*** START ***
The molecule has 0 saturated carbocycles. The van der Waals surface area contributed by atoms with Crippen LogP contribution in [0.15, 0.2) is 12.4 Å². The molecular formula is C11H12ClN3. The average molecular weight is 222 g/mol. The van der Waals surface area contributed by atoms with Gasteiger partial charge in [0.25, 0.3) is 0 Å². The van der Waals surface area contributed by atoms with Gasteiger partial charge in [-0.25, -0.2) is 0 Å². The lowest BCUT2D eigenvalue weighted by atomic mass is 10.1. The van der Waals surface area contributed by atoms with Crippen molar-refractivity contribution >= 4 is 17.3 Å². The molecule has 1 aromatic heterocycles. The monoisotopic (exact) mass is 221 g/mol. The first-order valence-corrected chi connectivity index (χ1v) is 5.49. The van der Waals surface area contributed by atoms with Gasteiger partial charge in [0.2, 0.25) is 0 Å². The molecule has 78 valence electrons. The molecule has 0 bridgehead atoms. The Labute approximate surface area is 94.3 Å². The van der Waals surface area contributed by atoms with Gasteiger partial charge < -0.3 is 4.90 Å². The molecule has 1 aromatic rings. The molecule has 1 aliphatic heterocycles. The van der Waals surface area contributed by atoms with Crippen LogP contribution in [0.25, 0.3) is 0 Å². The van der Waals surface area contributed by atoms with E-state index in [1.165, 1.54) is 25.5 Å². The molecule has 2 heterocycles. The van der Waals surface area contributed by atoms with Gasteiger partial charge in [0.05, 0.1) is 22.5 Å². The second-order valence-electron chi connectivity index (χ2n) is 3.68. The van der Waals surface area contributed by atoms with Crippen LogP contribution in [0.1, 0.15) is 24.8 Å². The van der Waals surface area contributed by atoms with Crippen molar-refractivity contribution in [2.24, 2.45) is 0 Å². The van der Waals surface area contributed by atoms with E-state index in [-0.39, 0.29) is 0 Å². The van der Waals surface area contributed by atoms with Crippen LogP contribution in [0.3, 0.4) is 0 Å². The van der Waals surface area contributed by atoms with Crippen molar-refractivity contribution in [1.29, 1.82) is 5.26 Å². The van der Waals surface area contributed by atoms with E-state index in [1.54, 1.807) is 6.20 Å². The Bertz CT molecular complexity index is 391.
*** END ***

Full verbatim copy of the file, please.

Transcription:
The molecule has 0 saturated carbocycles. The van der Waals surface area contributed by atoms with Crippen LogP contribution in [0.15, 0.2) is 12.4 Å². The molecular formula is C11H12ClN3. The average molecular weight is 222 g/mol. The van der Waals surface area contributed by atoms with Gasteiger partial charge in [0.25, 0.3) is 0 Å². The van der Waals surface area contributed by atoms with Gasteiger partial charge in [-0.25, -0.2) is 0 Å². The lowest BCUT2D eigenvalue weighted by atomic mass is 10.1. The van der Waals surface area contributed by atoms with Crippen molar-refractivity contribution >= 4 is 17.3 Å². The molecule has 1 aromatic heterocycles. The monoisotopic (exact) mass is 221 g/mol. The first-order valence-corrected chi connectivity index (χ1v) is 5.49. The van der Waals surface area contributed by atoms with Gasteiger partial charge in [0.2, 0.25) is 0 Å². The molecule has 78 valence electrons. The molecule has 0 bridgehead atoms. The Labute approximate surface area is 94.3 Å². The van der Waals surface area contributed by atoms with Gasteiger partial charge < -0.3 is 4.90 Å². The molecule has 1 aromatic rings. The molecule has 1 aliphatic heterocycles. The van der Waals surface area contributed by atoms with Crippen LogP contribution in [0.25, 0.3) is 0 Å². The van der Waals surface area contributed by atoms with E-state index in [1.165, 1.54) is 25.5 Å². The molecule has 2 heterocycles. The van der Waals surface area contributed by atoms with Gasteiger partial charge in [0.05, 0.1) is 22.5 Å². The second-order valence-electron chi connectivity index (χ2n) is 3.68. The van der Waals surface area contributed by atoms with Crippen LogP contribution in [0.1, 0.15) is 24.8 Å². The van der Waals surface area contributed by atoms with Crippen molar-refractivity contribution in [2.24, 2.45) is 0 Å². The van der Waals surface area contributed by atoms with E-state index in [-0.39, 0.29) is 0 Å². The van der Waals surface area contributed by atoms with Crippen LogP contribution in [0.3, 0.4) is 0 Å². The van der Waals surface area contributed by atoms with Crippen molar-refractivity contribution in [1.29, 1.82) is 5.26 Å². The van der Waals surface area contributed by atoms with E-state index in [1.54, 1.807) is 6.20 Å². The Bertz CT molecular complexity index is 391.